Shaken, Not Stirred: I Am Blessed, But Still Nauseous

I can’t believe I haven’t written in more than a month. True, the holidays were here and that consumed what very little extra bandwidth I possessed to be anything other than The Cancer Patient. Though it was a complete challenge many days, I did survive the holidays and the sometimes endless requirements (decorating, socializing, presents, worship) because it’s important to me that normal be our norm, as much as is possible.

My hair is completely gone. What we shaved down on Thanksgiving day (about 1/4″ of buzz) dropped out within a week. I stepped into the shower, made a pretense of shampooing my head, and as my hands passed over my skull, hair sloughed off into my palms like it was never attached. It was sad, and scary and dramatic, and Steve and Samantha are my saints for putting up with my angst during those couple of weeks.

I was right, by the way. One of the biggest concerns I had with losing my hair was that with an absence of hair, and the inability to make peace with a wig, I would stand out in a way that makes people wonder what’s wrong with me. I bought a small ton of beanies in different colors to coordinate with my clothes and they are comfortable and kinda cute, but there is no doubt that I have no hair beneath them.

Here’s what I’ve discovered about being hair-free:
1. My bare skull is cold, cold, cold. Except when I’m having my hourly hot flash. (Because the chemo I’m given puts me into early menopause. Hence the hot flashes and other unpleasantries.)
2. I would never, repeat never, take off and expose my bare head in public. It feels incredibly intimate and vulnerable to me, like being completely naked in a crowd. So my new biggest fear is that a strong wind will rip off my beanie in public and I’ll be naked for all to see. I carry an extra with me just in case.

So, what about the wig? Yep. The Wig. I know many women who happily wore a wig throughout their treatments. I envy them. I bought a great wig from a great shop, had it styled before I left there, came home and could not make it work. I’m one of these women who uses cosmetics not to fake or hide something on my appearance, but to enhance what’s there. The wig makes me feel artificial. It’s not real, so it’s not me. I mostly bought it for the few times I will be in front of an audience for work-related things, thinking that it would make me more comfortable and therefore make me a better presenter. But the fact is that most of the time, when I’m wearing my beanies, I completely forget I have them on. I just live my life. And it’s the same with public events.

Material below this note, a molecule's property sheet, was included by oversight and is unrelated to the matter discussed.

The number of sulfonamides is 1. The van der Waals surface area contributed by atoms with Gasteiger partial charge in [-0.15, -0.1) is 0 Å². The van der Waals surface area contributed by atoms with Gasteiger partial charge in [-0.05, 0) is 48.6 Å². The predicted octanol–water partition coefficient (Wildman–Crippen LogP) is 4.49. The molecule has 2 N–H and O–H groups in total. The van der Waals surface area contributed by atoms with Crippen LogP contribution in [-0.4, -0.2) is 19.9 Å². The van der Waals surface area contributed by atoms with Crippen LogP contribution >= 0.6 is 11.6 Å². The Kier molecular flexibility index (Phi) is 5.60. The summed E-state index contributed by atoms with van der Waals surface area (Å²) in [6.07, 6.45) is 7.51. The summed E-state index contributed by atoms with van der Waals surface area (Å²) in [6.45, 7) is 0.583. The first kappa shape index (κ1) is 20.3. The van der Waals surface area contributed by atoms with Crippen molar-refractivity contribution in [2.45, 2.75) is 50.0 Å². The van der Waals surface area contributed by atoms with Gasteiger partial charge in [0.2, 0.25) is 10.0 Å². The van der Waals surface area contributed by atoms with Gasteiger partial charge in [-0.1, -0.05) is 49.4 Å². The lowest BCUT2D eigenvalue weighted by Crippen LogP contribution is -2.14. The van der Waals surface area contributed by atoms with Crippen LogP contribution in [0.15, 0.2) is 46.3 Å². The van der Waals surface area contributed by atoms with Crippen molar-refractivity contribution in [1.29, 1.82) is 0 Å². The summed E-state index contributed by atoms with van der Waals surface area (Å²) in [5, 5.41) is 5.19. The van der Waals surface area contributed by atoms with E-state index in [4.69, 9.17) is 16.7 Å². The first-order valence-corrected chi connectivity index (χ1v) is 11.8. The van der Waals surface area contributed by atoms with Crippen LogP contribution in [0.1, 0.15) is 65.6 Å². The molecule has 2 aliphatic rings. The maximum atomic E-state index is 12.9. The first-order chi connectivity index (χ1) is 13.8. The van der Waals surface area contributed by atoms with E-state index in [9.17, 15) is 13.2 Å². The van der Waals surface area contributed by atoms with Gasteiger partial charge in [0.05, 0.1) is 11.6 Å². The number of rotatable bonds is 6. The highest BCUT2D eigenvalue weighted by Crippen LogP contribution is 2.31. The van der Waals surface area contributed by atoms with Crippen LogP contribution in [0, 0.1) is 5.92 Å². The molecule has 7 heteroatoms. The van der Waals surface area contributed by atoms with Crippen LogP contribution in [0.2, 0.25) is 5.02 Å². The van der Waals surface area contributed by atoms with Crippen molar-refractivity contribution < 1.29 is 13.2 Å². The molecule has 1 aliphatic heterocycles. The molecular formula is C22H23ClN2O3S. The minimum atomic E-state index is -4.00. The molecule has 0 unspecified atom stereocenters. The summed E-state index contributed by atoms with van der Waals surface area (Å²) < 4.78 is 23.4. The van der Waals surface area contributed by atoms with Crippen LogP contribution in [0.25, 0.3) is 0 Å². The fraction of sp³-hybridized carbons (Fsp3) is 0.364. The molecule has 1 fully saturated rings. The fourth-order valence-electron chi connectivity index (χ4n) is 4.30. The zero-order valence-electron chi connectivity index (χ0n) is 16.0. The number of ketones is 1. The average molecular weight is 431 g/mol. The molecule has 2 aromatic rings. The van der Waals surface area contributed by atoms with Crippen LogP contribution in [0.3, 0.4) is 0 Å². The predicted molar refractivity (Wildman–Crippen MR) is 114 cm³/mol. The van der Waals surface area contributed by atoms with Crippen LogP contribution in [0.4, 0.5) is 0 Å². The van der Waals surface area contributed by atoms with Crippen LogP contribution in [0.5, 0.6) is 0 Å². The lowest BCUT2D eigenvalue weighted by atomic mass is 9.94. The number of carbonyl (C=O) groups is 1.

I have to admit to feeling a little pride in owning my head. Having cancer is not my fault. It’s not a point of shame or guilt. Losing my hair is part of what I have to do to get completely healthy and while I choose not to show it to the world, I’m not embarrassed by it. (I should say the same thing about gaining weight from the steroids, but I am embarrassed by that.)

This week, I started a new chemo drug. My protocol is 4 treatments of AC every other week for 8 weeks total, and then 12 treatments of Taxol, once a week for 12 weeks. I’m on week 1 of Taxol. I hate it. The AC was hard enough. For a few days it was really hard. My last treatment on Dec. 27 knocked me on my ass for five days. I was nauseous all of the time and dizzy and grateful I didn’t have to work. But I knew it was only four treatments, with a week’s rest in-between.